We’ve all heard the expression, “There is no such thing as a free lunch”. I guess that’s true concerning the weather.
While most folks have been enjoying this relatively snow-free winter and above-normal temperatures, there is a future price to pay. Low snowpack in the mountains of both Washington and Idaho are going to adversely affect summer water supply. In turn, summer water recreational activities, agricultural irrigation, wildfire danger, and even drinking water supply will be affected.
According to the USDA’s Natural Resources Conservation Service, snowpack across Washington State has receded to about 70 percent of average, down from 74 percent one month ago. In Idaho, the situation is similar, with snowpack ranging from 55 to 75 percent of average. Locally, in Spokane and Coeur d’Alene, precipitation is now more than an inch below normal for the year.
While moderate to strong El Niño episodes have proven to have a defining influence on winter weather patterns in the Northwestern U.S., correlations with springtime weather patterns are harder to pin down. A cool and wet early spring would serve not only to replenish some of the mountain snowpack, but help delay the melting of what little is up there.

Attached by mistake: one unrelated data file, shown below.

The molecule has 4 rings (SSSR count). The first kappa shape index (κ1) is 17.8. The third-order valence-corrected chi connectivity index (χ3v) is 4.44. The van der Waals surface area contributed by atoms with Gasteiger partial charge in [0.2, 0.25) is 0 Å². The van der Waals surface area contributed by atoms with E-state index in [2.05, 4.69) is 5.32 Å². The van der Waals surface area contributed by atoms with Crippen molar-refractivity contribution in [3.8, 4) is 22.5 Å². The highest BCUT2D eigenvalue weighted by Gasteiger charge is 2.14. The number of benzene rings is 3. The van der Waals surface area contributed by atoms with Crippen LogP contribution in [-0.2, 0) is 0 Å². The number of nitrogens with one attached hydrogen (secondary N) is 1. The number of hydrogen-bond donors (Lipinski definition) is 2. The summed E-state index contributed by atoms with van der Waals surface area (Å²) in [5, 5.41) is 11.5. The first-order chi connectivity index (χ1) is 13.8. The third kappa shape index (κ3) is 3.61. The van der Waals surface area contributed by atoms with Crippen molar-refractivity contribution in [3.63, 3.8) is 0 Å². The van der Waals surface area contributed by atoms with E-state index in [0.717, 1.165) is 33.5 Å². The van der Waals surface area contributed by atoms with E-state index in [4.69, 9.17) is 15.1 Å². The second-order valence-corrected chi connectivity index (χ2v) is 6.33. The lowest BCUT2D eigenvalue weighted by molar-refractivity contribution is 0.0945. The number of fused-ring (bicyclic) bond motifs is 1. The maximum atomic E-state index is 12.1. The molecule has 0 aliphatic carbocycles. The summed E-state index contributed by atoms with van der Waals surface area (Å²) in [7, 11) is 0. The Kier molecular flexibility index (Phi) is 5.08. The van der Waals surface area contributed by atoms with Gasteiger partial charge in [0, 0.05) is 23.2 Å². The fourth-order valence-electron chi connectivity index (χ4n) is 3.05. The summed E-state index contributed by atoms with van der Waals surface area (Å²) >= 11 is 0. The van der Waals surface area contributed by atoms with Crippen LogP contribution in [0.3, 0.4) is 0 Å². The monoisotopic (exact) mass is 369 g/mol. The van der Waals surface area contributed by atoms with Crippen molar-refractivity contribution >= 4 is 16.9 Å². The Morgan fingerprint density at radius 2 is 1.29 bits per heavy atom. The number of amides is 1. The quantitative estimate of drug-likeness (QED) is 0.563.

Unfortunately, computer models continue to indicate above normal temperatures across the Northwest for the upcoming month of April. Below normal precipitation is still forecast for the western half of Washington, but could go either way – either above or below normal – across Eastern Washington and North Idaho. A good dose of April showers would definitely be helpful to area lawns and gardens.
Of course nature always like to have balance, so while drier and warmer weather have been the rule in the northwest, the opposite has been the story in other parts of the U.S. The bitter cold and heavy snows that plagued the nation’s midsection this winter are having repercussions heading into early spring as well. Remember the record floods that plagued folks along the Red River in North Dakota and Minnesota last year?
It looks like the fight is on again for this year. The north-south oriented Red River (which flows northward) is prone to flooding each year, but usually the flooding is minor. During spring, thawing begins at the southern section and works its way northward. Ice jams can then pose a problem as the water flows toward colder regions and encounters ice. Chunks of ice are carried northward and build upon each other, slowing and even damming the water flow.
If you add a period of heavy rains to the picture, the result is some serious flooding. This past week, volunteers in towns like Fargo and Moorhead along the river valley, have answered the call to fill one million sandbags. The river is forecast to crest 20 feet above flood stage.
sponsored According to two 2015 surveys, 62 percent of Americans do not have enough savings to handle an unexpected emergency, much less any long-term plans.